When I visited home last month after a gap of 3 years, I found out that my 13 year old cousin had suddenly become very interested in listening to music. She now owned an iPod and was quite enthusiastic about the whole idea of listening to music. So I asked her what she was listening to. The ensuing conversation went something like below (keep in mind she is only 13).
Me: So what are you listening to?
She: One Direction! I love that band!
Me: OK. Sounds like about the kind of music a 13 year old would listen to nowadays. Come to think of it, I was very much into Backstreet Boys and Boyzone back when I was your age.
She: Yes, One Direction is really good!
Me: So what other music do you listen to?
She: I really like One Direction! I have all their albums!
Me: That is good that you really like One Direction. What other bands do you listen to?
She: I just listen to ALL their songs on repeat! I really like them!
Me: For how long have you been listening to One Direction?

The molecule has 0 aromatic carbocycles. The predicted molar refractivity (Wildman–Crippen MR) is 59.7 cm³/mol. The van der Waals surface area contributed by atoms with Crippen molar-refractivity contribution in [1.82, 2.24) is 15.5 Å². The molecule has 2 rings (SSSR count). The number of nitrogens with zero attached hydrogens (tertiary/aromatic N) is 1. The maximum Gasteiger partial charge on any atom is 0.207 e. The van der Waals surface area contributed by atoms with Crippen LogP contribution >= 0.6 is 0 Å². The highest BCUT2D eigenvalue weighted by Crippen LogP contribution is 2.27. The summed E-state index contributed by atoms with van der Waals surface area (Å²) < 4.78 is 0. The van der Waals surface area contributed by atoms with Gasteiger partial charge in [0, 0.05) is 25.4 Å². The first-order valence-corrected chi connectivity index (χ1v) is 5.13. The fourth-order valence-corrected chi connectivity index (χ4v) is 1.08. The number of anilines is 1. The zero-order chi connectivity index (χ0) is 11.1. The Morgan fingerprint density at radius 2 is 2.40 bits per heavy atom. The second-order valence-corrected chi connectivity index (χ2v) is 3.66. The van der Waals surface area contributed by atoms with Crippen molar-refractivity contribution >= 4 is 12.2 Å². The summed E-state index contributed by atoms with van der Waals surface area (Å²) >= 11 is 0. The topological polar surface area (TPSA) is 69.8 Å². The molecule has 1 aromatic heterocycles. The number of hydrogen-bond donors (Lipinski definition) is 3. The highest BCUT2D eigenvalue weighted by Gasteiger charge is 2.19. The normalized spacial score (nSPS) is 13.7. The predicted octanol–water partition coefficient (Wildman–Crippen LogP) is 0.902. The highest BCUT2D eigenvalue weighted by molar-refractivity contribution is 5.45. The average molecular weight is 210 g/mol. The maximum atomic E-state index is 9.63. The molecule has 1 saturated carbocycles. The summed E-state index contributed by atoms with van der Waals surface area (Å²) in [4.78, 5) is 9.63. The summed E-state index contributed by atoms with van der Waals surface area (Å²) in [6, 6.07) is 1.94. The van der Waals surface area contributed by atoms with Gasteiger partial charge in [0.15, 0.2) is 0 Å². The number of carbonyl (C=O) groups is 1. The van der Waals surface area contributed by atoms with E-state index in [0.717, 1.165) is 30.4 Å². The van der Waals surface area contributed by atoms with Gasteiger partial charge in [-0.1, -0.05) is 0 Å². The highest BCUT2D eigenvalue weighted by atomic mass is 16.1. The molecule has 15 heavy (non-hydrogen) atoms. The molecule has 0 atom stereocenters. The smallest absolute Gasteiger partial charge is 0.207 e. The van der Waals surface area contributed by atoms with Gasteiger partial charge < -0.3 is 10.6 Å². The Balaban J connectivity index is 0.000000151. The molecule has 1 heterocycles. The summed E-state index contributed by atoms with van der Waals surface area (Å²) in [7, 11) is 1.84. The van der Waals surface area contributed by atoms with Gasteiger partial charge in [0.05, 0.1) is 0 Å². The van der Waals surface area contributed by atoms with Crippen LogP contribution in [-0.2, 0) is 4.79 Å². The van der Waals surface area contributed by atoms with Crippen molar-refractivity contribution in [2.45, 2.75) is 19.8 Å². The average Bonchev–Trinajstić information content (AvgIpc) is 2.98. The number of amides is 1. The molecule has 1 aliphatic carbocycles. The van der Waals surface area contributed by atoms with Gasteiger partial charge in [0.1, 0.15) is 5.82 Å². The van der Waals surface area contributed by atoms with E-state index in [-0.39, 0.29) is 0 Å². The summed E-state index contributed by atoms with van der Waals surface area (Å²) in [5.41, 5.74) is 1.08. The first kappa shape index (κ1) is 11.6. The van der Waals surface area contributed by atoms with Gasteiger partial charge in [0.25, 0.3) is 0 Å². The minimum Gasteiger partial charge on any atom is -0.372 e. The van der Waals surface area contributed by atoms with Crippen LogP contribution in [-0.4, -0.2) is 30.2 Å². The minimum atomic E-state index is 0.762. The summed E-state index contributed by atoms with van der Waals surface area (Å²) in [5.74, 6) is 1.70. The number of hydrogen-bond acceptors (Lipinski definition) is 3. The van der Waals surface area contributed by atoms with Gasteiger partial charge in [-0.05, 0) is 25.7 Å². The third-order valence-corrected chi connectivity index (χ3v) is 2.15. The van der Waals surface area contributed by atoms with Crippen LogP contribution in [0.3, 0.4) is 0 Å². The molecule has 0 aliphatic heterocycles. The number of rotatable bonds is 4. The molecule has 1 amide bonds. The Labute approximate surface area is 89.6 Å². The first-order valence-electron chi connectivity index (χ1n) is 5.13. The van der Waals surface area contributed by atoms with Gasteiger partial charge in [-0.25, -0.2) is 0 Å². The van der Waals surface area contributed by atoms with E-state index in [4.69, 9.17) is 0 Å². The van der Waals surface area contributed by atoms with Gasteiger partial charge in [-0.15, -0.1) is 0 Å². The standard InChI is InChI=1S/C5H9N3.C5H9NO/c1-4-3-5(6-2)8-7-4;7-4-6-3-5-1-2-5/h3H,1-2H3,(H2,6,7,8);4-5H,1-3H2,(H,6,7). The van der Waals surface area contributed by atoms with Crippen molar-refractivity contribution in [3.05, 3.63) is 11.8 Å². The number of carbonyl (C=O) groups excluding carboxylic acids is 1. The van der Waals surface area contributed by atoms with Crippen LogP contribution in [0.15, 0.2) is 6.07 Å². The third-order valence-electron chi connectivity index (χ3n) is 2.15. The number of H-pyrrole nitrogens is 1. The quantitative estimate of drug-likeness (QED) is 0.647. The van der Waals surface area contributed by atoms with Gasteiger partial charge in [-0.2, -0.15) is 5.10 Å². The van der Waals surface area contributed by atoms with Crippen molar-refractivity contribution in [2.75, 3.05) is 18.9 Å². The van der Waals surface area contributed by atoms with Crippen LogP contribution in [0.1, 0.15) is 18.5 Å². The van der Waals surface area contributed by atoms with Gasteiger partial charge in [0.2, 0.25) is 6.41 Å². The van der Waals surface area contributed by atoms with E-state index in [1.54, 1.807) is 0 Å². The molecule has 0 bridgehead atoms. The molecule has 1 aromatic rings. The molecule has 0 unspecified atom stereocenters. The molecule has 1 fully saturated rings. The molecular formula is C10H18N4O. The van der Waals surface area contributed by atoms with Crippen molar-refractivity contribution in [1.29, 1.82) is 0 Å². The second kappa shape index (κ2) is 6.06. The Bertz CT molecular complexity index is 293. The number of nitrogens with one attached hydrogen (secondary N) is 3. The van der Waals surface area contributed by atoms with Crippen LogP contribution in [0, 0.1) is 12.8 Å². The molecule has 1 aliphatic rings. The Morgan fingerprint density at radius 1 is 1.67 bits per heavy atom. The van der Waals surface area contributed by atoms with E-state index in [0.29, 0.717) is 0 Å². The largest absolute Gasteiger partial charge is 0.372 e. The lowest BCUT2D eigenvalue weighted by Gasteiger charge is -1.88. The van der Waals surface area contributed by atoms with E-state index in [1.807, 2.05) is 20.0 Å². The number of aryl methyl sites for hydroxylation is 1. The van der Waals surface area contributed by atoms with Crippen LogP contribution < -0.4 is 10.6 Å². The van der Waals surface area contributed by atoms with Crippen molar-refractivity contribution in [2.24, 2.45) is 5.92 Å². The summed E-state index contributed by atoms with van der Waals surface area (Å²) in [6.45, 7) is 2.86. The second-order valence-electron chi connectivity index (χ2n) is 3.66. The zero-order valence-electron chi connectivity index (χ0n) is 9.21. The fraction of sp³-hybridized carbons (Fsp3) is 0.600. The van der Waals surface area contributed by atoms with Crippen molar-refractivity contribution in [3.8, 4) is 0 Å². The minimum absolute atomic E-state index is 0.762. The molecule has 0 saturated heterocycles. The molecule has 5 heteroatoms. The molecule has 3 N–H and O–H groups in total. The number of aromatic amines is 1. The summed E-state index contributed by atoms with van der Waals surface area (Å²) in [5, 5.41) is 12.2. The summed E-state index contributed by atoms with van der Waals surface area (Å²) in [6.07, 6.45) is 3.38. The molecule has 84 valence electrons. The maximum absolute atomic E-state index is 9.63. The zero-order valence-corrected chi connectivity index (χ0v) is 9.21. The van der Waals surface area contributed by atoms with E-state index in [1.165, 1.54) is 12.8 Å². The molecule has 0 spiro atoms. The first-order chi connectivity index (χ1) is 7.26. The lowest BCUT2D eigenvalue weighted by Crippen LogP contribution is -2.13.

She: About 5 to 6 months now.
Me: Have you listened to any other English music in this time?
She: No. I really like One Direction!
Clearly, this conversation was going nowhere. I could have asked her how she did in her exams, and her response would have been, “I really like One Direction!”. So I gave up on the subject. Instead, we decided to play some kind of a passive card game along with her classmate – another 13 year old girl (who incidentally introduced my cousin to One Direction).
And before we started our game, I told them I was going to play some music from my phone. I told them it will be playing in the background and we can start playing the game. I put on Daft Punk’s Random Access Memories and on came “Give Life Back to Music”.
It must have taken about all of two minutes before both my cousin and her friend remarked, “What band is this? This is really good music!” I just smiled and told them who it was. And last I heard, they was listening to ‘Random Access Memories’ on a loop.
There are two very significant lessons to be learned just from this one seemingly trivial (and admittedly hilarious) incident. But before I go into that, an important thing to understand is this: What was seen with my 13 year old cousin is also highly representative of the mindset of a large fraction of the population when it comes to listening to and discovering new music.